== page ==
• In at least one sequence in most of his movies, he would use a nunchaku against his opponents
  • Extremely well defined body and muscles
  • Lightning fast moves and reflexes
  • Bowl haircut
  • Use of Jeet Kun Do, a form of martial arts he invented himself in which freedom of reaction was far more important than rigid form
  • Made animal sounds when he fought to unnerve his foes and focus his strength. His characters were often proudly Chinese and battled foes who racially oppressed his people as in when he smashed a “No dogs or Chinese allowed” sign with a flying kick
  • Often had a scene in his films where in a fight, he gets wounded. Standing stunned, he tastes his own blood and then he goes berserk wiping out any opponent in his path.


Title Year Status Character
Fu gui fu yun 1948
The Birth of Mankind 1946
Golden Gate Girl 1941 Infant (uncredited)
Enter the Dragon 1973 Lee
The Way of the Dragon 1972 Tang Lung / Dragon
The Chinese Connection 1972 Chen Zhen
Longstreet 1971 TV Series Li Tsung
The Big Boss 1971 Cheng Chao-an
Marlowe 1969 Winslow Wong
Here Come the Brides 1969 TV Series Lin
Blondie 1969 TV Series Karate Instructor
Ironside 1967 TV Series Leon Soo
The Green Hornet 1966-1967 TV Series Kato
Batman 1966-1967 TV Series Kato
The Milton Berle Show 1966 TV Series Kato
Ren hai gu hong 1960 Ah Sam (as Lee Siu-Lung)
Thunderstorm 1957 Chow Chung (as Siu Lung Lee)
Zao zhi dang cu wo bu jia 1956 Kai Cheung
Zha dian na fu 1956 Yeung Siu-lung (as Lee Siu Lung)
Gu xing xue lei 1955
Er nu zhai 1955
Gu er xing 1955
Ai xia ji 1955
Ai 1955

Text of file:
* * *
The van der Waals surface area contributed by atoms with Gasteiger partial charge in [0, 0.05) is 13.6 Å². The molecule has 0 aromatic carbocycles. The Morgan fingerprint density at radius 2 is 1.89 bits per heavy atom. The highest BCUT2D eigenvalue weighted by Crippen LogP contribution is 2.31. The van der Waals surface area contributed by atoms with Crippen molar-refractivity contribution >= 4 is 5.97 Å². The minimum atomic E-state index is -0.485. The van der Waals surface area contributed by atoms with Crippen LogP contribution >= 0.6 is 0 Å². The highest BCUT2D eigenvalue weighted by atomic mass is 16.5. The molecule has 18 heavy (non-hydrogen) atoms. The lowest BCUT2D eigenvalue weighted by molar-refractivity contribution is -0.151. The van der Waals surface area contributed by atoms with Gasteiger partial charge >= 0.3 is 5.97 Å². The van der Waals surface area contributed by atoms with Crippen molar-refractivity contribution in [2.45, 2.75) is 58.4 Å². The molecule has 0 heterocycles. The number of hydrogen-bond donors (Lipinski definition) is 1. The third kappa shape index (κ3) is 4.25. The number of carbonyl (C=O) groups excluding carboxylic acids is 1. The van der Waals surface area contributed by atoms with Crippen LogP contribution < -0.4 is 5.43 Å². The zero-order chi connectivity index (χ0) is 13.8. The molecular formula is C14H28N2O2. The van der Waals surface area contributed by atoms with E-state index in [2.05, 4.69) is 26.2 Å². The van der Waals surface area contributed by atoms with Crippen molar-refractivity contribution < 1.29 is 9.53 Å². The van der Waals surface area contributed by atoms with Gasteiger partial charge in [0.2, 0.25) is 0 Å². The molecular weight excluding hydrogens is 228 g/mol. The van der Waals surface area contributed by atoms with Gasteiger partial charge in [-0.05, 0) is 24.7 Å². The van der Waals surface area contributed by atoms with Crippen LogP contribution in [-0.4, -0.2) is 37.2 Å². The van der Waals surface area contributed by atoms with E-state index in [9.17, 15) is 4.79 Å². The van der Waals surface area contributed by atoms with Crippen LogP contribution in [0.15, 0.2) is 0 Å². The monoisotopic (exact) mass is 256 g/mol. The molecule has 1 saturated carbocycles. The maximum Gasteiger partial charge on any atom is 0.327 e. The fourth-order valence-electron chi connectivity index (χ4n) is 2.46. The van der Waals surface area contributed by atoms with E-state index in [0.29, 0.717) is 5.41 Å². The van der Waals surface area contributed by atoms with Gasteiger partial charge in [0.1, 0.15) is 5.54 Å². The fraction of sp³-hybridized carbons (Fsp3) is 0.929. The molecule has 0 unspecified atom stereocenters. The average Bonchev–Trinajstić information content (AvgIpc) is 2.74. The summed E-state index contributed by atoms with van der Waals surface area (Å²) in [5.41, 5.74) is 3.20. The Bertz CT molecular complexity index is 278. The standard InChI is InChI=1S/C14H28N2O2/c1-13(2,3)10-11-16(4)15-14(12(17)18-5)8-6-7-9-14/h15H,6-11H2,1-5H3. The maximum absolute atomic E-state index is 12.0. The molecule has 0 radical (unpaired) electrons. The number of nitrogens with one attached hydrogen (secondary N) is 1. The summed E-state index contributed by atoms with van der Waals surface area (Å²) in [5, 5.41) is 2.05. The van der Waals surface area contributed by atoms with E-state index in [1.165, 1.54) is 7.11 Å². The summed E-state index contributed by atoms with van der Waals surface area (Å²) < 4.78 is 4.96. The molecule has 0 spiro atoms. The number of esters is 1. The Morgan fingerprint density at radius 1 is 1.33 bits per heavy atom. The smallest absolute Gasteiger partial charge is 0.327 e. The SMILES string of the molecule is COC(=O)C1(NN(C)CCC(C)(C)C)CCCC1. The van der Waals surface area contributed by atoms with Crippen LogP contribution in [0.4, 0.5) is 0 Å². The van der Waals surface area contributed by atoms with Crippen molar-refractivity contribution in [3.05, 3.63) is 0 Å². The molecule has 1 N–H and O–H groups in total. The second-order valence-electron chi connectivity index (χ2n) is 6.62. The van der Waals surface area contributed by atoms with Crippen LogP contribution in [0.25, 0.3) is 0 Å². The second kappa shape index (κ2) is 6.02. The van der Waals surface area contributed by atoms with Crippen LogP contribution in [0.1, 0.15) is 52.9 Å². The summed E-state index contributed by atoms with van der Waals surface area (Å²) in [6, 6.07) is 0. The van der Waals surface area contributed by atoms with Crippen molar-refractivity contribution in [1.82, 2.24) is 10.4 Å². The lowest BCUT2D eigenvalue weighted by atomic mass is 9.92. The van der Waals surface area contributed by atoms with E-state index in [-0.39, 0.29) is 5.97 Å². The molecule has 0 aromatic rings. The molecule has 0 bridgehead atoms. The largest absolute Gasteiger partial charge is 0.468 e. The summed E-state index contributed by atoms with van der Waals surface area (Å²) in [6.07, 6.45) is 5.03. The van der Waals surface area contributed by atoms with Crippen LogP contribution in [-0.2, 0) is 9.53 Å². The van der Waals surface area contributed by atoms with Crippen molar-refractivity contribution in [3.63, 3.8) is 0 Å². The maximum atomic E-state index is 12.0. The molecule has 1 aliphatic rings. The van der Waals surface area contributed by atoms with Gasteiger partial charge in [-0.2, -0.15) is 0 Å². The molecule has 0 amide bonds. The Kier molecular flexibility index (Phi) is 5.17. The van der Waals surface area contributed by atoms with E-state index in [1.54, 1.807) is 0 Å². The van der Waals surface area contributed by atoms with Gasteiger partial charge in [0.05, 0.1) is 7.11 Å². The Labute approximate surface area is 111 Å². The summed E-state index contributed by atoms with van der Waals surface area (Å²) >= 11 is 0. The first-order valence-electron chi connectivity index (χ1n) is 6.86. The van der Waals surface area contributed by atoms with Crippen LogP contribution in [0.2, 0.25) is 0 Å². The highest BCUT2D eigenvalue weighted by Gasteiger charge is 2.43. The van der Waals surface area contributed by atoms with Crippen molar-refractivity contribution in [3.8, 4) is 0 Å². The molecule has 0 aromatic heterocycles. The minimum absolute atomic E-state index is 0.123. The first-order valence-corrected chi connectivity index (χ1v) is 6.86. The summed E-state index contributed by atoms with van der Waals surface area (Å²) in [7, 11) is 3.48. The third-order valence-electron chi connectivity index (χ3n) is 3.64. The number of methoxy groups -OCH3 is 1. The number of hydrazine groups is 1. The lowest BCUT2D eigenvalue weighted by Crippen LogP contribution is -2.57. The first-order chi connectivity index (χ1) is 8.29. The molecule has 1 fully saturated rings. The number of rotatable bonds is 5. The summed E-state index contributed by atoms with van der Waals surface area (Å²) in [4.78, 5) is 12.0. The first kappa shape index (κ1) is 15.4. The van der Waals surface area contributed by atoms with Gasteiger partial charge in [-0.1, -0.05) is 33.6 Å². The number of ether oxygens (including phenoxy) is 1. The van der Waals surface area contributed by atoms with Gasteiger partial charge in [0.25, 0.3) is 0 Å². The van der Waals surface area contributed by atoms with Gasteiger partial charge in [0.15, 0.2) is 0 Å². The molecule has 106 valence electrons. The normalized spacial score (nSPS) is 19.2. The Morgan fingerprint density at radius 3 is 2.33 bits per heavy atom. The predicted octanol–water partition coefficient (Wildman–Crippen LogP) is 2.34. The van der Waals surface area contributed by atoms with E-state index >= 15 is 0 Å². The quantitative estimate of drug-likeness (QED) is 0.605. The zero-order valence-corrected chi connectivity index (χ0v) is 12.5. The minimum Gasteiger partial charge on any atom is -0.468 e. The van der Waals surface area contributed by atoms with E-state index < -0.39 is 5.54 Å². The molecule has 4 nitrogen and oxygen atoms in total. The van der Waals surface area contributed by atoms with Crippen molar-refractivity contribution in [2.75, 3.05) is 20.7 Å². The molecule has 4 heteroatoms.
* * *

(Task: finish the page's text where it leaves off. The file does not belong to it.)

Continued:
Wei lou chun xiao 1953 as Lee Jun-fan
Qian wan ren jia 1953
Fu zhi guo 1953 Juvenile
Ci mu lei 1953
Ku hai ming deng 1953
Ren zhi Chu 1951 Ngau Tsai
Xi lu xiang 1950 Ah-Cheung (Juvenile) (as Lung Lee)
Meng li xi shi 1949 as Siu Hoi-Chuen Lee
Title Year Status Character
Bruce Lee in G.O.D.: Shibôteki yûgi 2000 director: original footage – uncredited
Game of Death 1978 action choreographer – uncredited / martial arts director – uncredited
Enter the Dragon 1973 fighting sequences stager / teaser writer – uncredited
Longstreet 1971 TV Series fight choreographer – 2 episodes
A Walk in the Spring Rain 1970 fight choreographer – uncredited
Marlowe 1969 fight choreographer – uncredited
The Wrecking Crew 1968 karate advisor
Title Year Status Character
Bruce Lee in G.O.D.: Shibôteki yûgi 2000 producer original footage
Bruce Lee: A Warrior’s Journey 2000 Video documentary producer original footage
The Story 2000 Video documentary short producer: original job
Game of Death 1978 producer: original version
Enter the Dragon 1973 producer – uncredited
The Way of the Dragon 1972 producer
Title Year Status Character
Bruce Lee in G.O.D.: Shibôteki yûgi 2000 material
Bruce Lee: A Warrior’s Journey 2000 Video documentary material
Circle of Iron 1978 story
Game of Death 1978 uncredited
The Way of the Dragon 1972 screenplay
Title Year Status Character
Bruce Lee: A Warrior’s Journey 2000 Video documentary original footage
The Story 2000 Video documentary short original footage
Game of Death 1978 uncredited
The Way of the Dragon 1972
Title Year Status Character
Bruce Lee and I 1973 action coordinator – uncredited / action director
The Way of the Dragon 1972 martial arts director
Title Year Status Character
Bird of Steel! special thanks filming
The Hidden Side of the Things 2015 very special thanks
Conflict 2014 Short in memory of
Black News 2013 TV Series thanks – 1 episode
Edición Especial Coleccionista 2012 TV Series in memory of – 1 episode
The Working Man 2011 Short grateful thanks
Club83 2009 very special thanks
Bro Lee 2008 Video short special thanks
Big Stan 2007 the producers wish to thank
El Morao del Dragon Gordo 2007 Short in memory of
Evolucion 2006 Short special thanks
Bruce Lee: A Warrior’s Journey 2000 Video documentary for – as Bruce
Bruce Lee’s Jeet Kune Do 1995 Documentary dedicated to the memory of
Bruce Lee: The Man and the Legend 1973 Documentary in memoriam – as Mr. Bruce Lee
Title Year Status Character
Enjoy Yourself Tonight 1970-1973 TV Series Himself
The Pierre Berton Show 1971 TV Series Himself
Where the Action Is 1966 TV Series Himself
Archive Footage
Title Year Status Character
Sebring 2018 post-production Himself
Ok! TV 2017 TV Series Himself
The Drunken Peasants 2017 TV Series Himself
Welcome to the Basement 2016 TV Series Tang Lung / Dragon
Extra 2015 TV Series Himself